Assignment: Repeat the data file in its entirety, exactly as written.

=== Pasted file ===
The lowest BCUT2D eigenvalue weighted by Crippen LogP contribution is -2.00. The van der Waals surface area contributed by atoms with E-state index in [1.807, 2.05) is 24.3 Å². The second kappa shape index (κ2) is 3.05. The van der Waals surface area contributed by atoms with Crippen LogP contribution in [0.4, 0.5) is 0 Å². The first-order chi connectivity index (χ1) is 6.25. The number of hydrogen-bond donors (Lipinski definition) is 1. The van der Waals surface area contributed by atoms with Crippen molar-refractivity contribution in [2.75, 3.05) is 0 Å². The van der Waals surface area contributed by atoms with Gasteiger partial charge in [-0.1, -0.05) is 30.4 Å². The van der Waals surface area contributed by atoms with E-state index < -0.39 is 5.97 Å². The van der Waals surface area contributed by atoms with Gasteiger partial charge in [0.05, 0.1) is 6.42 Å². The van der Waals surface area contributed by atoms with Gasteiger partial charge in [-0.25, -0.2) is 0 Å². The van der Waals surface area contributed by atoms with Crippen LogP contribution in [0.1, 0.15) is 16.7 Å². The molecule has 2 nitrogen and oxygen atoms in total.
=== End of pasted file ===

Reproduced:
The lowest BCUT2D eigenvalue weighted by Crippen LogP contribution is -2.00. The van der Waals surface area contributed by atoms with E-state index in [1.807, 2.05) is 24.3 Å². The second kappa shape index (κ2) is 3.05. The van der Waals surface area contributed by atoms with Crippen LogP contribution in [0.4, 0.5) is 0 Å². The first-order chi connectivity index (χ1) is 6.25. The number of hydrogen-bond donors (Lipinski definition) is 1. The van der Waals surface area contributed by atoms with Crippen molar-refractivity contribution in [2.75, 3.05) is 0 Å². The van der Waals surface area contributed by atoms with Gasteiger partial charge in [-0.1, -0.05) is 30.4 Å². The van der Waals surface area contributed by atoms with E-state index < -0.39 is 5.97 Å². The van der Waals surface area contributed by atoms with Gasteiger partial charge in [0.05, 0.1) is 6.42 Å². The van der Waals surface area contributed by atoms with Gasteiger partial charge in [-0.25, -0.2) is 0 Å². The van der Waals surface area contributed by atoms with Crippen LogP contribution in [0.1, 0.15) is 16.7 Å². The molecule has 2 nitrogen and oxygen atoms in total.